This question was posted on the Guardian‘s Dear Jeremy (no relation) webpage [*1]
I’m going for job after job but feel more and more that I am only being asked to attend interviews to make up the numbers as every time the job appears to go to internal staff.
For example, only yesterday I had an interview that lasted 15 minutes, 10 of which I was talking through a presentation. During the interview it was very apparent that there was no interest whatsoever in what I was saying. They even said I covered two questions from my presentation and didn’t even ask them!
I’m so fed up having my time and efforts wasted and it is very demoralising as I had high hopes of some of the jobs I applied for and which I wanted very badly. It happens far too often.
… I think the crux of the matter is, how should one not get demoralised if you fail at several interviews, for whatever the reason. What is the best coping strategy for “interview rejection”?
1, there will be many people who would kill for even one interview.
2, you have to remember that any employer, public, private or third sector, will have a preference, rightly in my opinion, for the staff they already employ who show an interest in the newly available role.
3, therefore you have to do better than an internal candidate can, and this is, firstly, about the external viewpoint you can being to the role and the (wealth of) relevant experience you have, which the current employees cannot have.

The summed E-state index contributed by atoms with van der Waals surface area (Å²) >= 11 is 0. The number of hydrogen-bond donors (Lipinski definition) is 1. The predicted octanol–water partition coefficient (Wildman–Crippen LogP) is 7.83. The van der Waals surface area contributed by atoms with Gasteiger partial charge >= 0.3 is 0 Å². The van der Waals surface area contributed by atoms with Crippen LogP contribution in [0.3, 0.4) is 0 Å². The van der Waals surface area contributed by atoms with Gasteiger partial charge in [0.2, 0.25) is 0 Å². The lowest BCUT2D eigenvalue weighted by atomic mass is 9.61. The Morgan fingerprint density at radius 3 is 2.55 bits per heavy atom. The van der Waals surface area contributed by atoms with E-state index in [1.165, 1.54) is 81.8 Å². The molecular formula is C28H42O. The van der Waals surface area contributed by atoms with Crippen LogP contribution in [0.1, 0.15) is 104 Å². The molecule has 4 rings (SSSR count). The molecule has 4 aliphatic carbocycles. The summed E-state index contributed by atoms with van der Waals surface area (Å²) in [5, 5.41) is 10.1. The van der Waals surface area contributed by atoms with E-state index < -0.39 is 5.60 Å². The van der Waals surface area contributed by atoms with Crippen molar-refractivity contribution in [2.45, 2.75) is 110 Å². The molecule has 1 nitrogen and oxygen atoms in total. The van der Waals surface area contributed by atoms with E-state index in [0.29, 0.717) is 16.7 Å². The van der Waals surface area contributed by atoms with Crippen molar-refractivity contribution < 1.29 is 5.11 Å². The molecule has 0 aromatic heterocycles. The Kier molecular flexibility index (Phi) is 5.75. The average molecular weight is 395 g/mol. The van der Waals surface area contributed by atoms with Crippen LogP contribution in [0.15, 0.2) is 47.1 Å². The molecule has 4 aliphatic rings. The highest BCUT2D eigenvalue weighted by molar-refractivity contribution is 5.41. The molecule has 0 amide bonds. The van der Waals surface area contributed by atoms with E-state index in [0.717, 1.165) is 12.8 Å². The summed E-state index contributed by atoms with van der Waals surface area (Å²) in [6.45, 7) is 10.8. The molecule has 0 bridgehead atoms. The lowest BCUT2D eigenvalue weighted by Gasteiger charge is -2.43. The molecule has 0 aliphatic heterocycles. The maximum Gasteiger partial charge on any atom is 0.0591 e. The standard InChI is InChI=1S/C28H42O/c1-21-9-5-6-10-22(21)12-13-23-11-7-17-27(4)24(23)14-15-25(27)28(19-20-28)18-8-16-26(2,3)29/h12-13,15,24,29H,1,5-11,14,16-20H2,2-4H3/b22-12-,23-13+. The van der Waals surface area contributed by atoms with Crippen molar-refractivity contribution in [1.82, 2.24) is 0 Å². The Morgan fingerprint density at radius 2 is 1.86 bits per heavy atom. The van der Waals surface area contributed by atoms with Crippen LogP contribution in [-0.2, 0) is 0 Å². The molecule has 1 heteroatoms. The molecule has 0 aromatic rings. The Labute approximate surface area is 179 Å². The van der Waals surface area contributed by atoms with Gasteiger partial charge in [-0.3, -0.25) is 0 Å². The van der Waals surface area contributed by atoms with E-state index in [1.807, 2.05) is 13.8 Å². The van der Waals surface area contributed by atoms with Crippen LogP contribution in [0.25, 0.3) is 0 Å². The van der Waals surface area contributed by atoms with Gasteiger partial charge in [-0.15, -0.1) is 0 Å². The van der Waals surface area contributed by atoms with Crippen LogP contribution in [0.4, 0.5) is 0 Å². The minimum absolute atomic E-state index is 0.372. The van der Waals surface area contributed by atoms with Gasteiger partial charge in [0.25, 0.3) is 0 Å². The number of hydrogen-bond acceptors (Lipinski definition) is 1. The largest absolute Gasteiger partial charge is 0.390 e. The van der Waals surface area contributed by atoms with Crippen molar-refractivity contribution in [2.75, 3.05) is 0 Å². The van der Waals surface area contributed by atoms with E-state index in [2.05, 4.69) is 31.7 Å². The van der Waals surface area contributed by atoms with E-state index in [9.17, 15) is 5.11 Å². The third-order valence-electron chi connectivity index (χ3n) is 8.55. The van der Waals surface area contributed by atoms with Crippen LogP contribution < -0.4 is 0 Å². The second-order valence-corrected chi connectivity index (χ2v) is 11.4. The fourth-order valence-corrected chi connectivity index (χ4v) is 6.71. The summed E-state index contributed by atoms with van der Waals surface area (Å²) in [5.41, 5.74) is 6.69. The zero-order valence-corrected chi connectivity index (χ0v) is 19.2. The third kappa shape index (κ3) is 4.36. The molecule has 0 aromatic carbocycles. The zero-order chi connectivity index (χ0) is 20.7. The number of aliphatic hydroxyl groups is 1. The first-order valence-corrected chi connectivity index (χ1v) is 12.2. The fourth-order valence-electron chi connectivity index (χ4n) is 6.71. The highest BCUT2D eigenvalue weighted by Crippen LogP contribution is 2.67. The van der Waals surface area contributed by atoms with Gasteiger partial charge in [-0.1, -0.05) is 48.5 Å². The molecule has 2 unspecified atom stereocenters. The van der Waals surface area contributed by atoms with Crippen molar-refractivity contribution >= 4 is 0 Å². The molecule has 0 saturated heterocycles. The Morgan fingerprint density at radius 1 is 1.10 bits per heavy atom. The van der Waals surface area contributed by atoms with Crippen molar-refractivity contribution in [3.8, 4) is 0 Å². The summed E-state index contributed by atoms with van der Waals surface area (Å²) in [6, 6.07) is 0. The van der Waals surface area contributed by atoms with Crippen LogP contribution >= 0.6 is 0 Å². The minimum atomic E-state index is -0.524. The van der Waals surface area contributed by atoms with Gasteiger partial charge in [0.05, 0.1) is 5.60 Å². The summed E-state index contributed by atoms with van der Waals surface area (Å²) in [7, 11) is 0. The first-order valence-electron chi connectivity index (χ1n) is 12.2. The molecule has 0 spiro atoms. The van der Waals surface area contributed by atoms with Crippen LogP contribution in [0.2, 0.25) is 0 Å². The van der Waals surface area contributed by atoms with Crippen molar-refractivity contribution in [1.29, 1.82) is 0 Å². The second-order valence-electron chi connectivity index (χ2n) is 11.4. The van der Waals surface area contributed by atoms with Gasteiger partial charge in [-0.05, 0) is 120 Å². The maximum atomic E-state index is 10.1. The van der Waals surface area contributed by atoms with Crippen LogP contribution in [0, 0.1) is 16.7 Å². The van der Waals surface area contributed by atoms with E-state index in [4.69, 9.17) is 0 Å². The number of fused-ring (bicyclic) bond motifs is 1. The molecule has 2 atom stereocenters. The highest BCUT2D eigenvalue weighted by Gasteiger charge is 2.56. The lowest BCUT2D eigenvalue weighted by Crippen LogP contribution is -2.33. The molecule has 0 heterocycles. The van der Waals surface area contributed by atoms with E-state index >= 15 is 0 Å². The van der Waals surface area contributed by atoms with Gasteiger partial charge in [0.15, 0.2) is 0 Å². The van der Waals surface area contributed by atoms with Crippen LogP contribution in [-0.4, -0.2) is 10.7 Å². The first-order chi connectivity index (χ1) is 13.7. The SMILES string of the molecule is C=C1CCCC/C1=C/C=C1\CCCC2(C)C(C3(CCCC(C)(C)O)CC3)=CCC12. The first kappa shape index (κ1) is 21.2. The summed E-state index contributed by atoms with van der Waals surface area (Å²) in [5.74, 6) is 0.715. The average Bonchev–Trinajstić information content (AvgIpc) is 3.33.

4, before that, though, you have to be clear what the purpose of the interview is. Many people think the purpose of them attending an interview with a prospective employer is to get a job with that employer. It isn’t. The purpose of the interview is for the employer to learn the ways in which your presence in their organisation will be of benefit to it. The interview is about, and only about, meeting the employer’s needs.
5, you also have to be clear what your purpose is in attending the interview. Again, I suggest it is not about you getting a job; your purpose in being at the interview is to be at the interview the best you can, so that you maximise the chance of being offered the job. Being offered the job is an outcome of your purpose, not the purpose itself.
6, in fifteen minutes I am amazed—no, I am shocked—that you spent ten on giving a presentation. What was the presentation about? Even if it had been put together specifically and uniquely for this employer and succinctly expounded your findings from weeks of research into that organisation, its issues and the issues that beset its competitors and its sector generally, it was the wrong thing to do. The presentation was presumably aimed at X, the employer. But, the interview is between you and one or more live human beings. They will want to experience your interaction with them; they (not the faceless organisation) will want to be recognised as your audience; and they will want to answer the question, ‘do I want to work with this person?’, or ‘do I want this person anywhere near my staff?’. A presentation which, I assume was prepared beforehand, is not doing the interview as well as you could or, indeed, as well as some of the other interviewees managed. Indeed, it’s not being in an interview, it’s a lecture.